Legal Issues-Real Estate and the Internet

By MacCrate, James R; Roth, Audrey M | Real Estate Issues, December 1996 | Go to article overview

Legal Issues-Real Estate and the Internet

MacCrate, James R, Roth, Audrey M, Real Estate Issues

Authors' Disclaimers

This article discusses hypothetical situations. In the real world the facts of a given case will always significantly influence the advice given and the business strategy chosen. Real estate counselors should be aware of the specific laws, regulations and contract language that govern a specific activity or transaction and seek appropriate legal or business counsel and advice for each situation.

With the Internet, a revolution in the method of conducting commerce is emerging in the United States and globally. It is now possible to conduct real estate business activities electronically often at lower cost and with potential worldwide access and exposure. Only in its infancy, the Internet and its applications in the business world are an unknown virtual frontier whose limits are seemingly the limits of our imagination and creativity.

Because the Internet provides industry with new and uncharted methods of conducting business, it is critical to explore and understand the evolving legal risks and issues associated with it. In some instances, familiar rules of law apply. Often, however, existing laws simply do not work in the context of a digital, cyberspace world. Thus, the law is seemingly lagging far behind the rapid-fire growth of how business is being conducted on the Net. All areas of the law are being re-examined and slowly revised to address a new world of commerce.The law on the Net is evolving from day to day; indeed law is being made and remade every day.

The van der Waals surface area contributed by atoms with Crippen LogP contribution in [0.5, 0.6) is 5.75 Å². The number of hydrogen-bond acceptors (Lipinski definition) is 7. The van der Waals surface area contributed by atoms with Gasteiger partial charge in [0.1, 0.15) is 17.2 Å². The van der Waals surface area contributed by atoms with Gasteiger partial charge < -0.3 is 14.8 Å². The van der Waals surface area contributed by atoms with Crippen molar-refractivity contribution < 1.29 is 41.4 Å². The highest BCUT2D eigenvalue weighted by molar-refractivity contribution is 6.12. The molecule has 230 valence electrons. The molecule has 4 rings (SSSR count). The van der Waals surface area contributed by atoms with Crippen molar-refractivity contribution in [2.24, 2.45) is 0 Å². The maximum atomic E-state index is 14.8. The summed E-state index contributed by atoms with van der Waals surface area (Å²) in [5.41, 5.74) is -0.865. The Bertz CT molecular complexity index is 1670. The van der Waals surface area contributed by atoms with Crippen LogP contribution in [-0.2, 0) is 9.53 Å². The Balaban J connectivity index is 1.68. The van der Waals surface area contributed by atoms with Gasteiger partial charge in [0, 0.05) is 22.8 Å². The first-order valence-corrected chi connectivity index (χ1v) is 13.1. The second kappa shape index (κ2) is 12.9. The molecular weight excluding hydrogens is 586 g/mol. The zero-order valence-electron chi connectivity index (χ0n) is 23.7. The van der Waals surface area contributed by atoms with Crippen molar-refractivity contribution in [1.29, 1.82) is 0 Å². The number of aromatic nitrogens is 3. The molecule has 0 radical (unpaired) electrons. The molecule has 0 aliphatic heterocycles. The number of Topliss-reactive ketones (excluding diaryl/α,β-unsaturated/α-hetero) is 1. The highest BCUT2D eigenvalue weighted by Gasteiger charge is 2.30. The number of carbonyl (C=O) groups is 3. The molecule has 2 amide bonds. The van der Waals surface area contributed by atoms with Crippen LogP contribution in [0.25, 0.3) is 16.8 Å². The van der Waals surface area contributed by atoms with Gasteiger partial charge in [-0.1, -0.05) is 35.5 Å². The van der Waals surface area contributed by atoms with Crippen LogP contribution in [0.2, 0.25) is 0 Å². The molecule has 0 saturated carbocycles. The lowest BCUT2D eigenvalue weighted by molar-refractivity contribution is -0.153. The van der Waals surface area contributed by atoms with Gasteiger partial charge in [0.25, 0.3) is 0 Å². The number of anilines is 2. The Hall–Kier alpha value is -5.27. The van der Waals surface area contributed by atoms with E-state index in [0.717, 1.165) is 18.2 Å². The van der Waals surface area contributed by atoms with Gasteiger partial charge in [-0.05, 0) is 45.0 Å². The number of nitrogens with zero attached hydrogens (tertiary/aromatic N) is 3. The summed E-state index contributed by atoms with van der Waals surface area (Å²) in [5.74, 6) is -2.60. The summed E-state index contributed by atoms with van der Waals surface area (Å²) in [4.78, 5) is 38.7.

In this evolutionary and revolutionary environment, it is extremely important to seek competent legal advice and to understand that there are many pitfalls and areas of uncertainty. As in other areas of real estate practice, legal advice should be sensitive to business as well as legal concerns. Lawyer and client must, together, decide how much risk to take in exploring the seemingly endless business possibilities and in weighing the potential legal consequences.

This article presents some of the common legal issues that might be confronted by real estate professionals who conduct business on the Internet. It describes a wide range of Internet activity-- from e-mail messages, to newsgroup postings, to multimedia presentations and linked material on World Wide Web (WWW) pages. It also provides a sampling of issues such as securities offerings, libel and slander, freedom of speech, copyright, electronic data interchange and service provider responsibility. At this early stage, however, there are few clear answers to any of these issues, and sometimes the answer depends on the circumstances of individual cases. Often the wording of agreements between user and service provider, or employer and employee, will create a form of private law that governs the situation. As the reader, consider the listing and discussion below as a series of caution lights to be observed with a combination of common sense and legal advice. By the time you read this overview, it is probable that the law and/or new methods of conducting business on the Internet will have evolved even further.

Freedom Of Speech And Privacy

The Internet freedom of speech issue appears in a number of different contexts, including the relative rights of employers and employees vis-a-vis e-mail access and the presentation of information on WWW sites and through other means on the Net.


The focus on e-mail differs somewhat depending on your status as an employer or employee. For employers, it is important to create a workplace environment without an expectation of privacy for the employee. A business is a business, and the employee should not be using e-mail for private purposes that may, in fact, be detrimental to business. Employers should develop policies which state that the employee will have no expectation of privacy. For the employee, your rights to "speak" on the Internet as an individual, versus your status as an employee of an organization, may well depend on what you signed when you joined the firm. …

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